“Move more and eat less….” Apparently that’s all you need to do, right?  This is the message we've been taught to believe in the health and fitness industry for years. Cutting calories, increasing exercise, replacing meals with shakes and smoothies, intermittent fasting and a whole host of other calorie deficit protocols are common practice.  None of this is new, and most of it has been around for decades.  More often than not, calories deficit diets fail to deliver the results that many are seeking.

Don’t get me wrong, most people see some result at the beginning of a calorie deficit protocol, but the long term picture is not as positive.  When results start to slow down people either try to cut more calories (same old mentality of more is better...), or they give up and go back to their existing ways.  None of this is sustainable, and for many people cutting calories is not the answer, it becomes yo-yo-dieting and leads to move weight gain than loss.

Are you eating to fuel the body, to improve physical and mental performance, and to increase your health and longevity?  Or are you trying to take shortcuts to lose weight, and let's be honest feel like shit.  Even bodybuilders would agree that they feel like shit when they are cutting, and body builders typically only do it when they are approaching a competition.  

Our bodies are not as simple as calories in and calories out.  We are complex organisms, and low-calorie diets (low energy diets) can cause serious health implication and impact our hormones for months, if not years, into the future.    How you eat today has a direct impact on your health and wellness for the future, EVERYTHING you put into your body has an impact and adding all the small things together over time can be the difference between optimal health and disease.  Changing our behaviours and focusing on food as fuel can be a much more successful approach to nutrition that eating less and moving more.  A reset diet can be a useful place to start when trying to find a Sustainable Diet that works for you.

A reset diet is designed to reduce inflammation, improve digestion, burn fat, identify food intolerances, reduce allergic reactions or intolerance reactions, boost energy, regulate blood sugar, and stabilise mood. This is all done without restricting the number calories you eat or calculating ratios of proteins, fats, and carbs. In fact, we suggest you eat as much as you possible can because its hard to overeat when you are eating only real whole foods like meat, poultry, seafood, fruit and vegetables, eggs, nuts and seeds.

Some might think this bottomless approach to nutrition sounds too good to be true?  Chris Kresser, Functional Medicine Practitioner and Co-director of the California Center for Functional Medicine, has said: "there is no other therapy, natural or otherwise, that can come even remotely close to accomplishing these goals in such a short period."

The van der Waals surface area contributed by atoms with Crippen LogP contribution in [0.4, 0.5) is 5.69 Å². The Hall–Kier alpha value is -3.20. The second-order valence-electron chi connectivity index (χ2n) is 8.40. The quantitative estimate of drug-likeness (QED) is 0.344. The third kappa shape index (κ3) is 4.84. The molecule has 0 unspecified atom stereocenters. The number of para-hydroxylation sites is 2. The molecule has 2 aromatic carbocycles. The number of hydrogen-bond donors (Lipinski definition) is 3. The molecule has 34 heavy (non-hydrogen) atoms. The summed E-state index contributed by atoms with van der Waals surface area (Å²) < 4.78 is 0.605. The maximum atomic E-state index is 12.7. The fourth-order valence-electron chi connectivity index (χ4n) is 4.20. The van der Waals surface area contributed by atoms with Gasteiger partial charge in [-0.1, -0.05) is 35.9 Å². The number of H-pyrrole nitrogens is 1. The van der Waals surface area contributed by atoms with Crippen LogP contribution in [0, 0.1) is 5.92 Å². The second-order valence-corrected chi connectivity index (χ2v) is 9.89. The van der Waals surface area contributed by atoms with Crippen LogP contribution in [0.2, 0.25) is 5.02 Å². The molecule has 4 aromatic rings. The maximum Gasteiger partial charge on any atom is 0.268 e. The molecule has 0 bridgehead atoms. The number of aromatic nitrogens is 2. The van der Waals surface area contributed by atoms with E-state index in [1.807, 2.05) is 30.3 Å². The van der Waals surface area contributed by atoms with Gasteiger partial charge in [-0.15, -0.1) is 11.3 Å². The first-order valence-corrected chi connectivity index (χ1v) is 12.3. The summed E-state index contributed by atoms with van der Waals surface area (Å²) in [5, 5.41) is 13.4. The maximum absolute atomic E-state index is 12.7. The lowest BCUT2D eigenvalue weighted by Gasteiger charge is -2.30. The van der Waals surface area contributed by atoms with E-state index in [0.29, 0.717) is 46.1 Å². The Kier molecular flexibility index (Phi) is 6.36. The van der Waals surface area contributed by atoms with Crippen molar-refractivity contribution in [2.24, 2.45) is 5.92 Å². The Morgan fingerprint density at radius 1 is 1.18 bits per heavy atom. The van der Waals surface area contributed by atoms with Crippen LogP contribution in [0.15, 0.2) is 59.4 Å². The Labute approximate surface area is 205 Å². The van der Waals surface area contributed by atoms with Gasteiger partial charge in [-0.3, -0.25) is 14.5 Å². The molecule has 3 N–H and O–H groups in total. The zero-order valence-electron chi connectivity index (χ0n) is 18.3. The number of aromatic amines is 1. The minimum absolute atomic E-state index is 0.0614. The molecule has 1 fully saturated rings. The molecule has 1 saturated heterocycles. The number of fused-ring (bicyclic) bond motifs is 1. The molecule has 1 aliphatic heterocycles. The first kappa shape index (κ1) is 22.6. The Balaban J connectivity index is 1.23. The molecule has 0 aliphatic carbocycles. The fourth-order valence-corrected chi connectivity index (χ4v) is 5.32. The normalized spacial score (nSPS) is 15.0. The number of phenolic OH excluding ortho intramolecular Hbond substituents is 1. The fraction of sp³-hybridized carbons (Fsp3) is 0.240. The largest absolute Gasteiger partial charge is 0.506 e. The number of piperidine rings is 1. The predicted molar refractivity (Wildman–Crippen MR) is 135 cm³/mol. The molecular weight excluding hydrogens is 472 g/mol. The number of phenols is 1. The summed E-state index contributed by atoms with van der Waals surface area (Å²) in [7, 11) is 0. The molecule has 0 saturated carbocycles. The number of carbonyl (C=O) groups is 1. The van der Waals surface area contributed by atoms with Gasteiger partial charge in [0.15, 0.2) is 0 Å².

If you owned an expensive high-performance sports car would you put low grader fuel in it?  Or would you spend a little more and run it on high-performance fuel?  What fuel would make the car perform better?  Your body is the same; if you want to have more energy and perform at you best, both physically and mentally, you must feed your body the high-performance foods.

With a rest diet you eliminate the modern low nutrient dense “foodstuff" that contribute to disease as well as the foods that we are most often intolerant of or sensitive to. The reset focus is placed on the safe, nourishing foods that our hunter-gatherer ancestors thrived on.  After following a strict reset protocol, you can slowly start to reintroduce the "gray-area foods" that are healthy to those who tolerate them well.  Foods like dairy products or legumes can be added back into the diet for a more flexible and sustainable long-term approach if they do not cause any symptoms or side effects, more on this in a later blog post. 

It's not about specific macros, but we need to make sure we have each on the plate for every meal

Protein:

Protein is the building blocks in the body, our bones, muscles, arteries, veins, skin, hair, fingernails, heart, brian, liver, kidneys, and lungs are build from amino acids (protein), and hence it is essential to a healthy body. There are nine essential amino acids that our bodies can not produce; they must come from the diet.  Histidine, isoleucine, leucine, lysine, methionine (which becomes cystine), phenylalanine (which becomes tyrosine), threonine, tryptophan, and valine.  The other 12 amino acids are important, but they can be manufactured within the body.

We use amino acids to transport oxygen, transport cholesterol, produce digestive enzymes, break down waste products, produce energy (in the absence of fats and CHO), and to regulate chemical changes (hormones) in the body.

The goal in any diet is to consume an adequate amount of each essential amino acid to satisfy the recommended daily requirement. However, just because various foods contain protein does not mean that those proteins are equal in nutritional value. Different proteins contain differing amounts of essential amino acids, and some, when eaten in a regular serving, do not contain enough to satisfy the body’s requirements. Some sources, such as meat and eggs, are called “complete” proteins since they contain all nine essential amino acids. “Incomplete” proteins, such as in tofu made from soybeans, do not have large enough amounts of all the essential amino acids.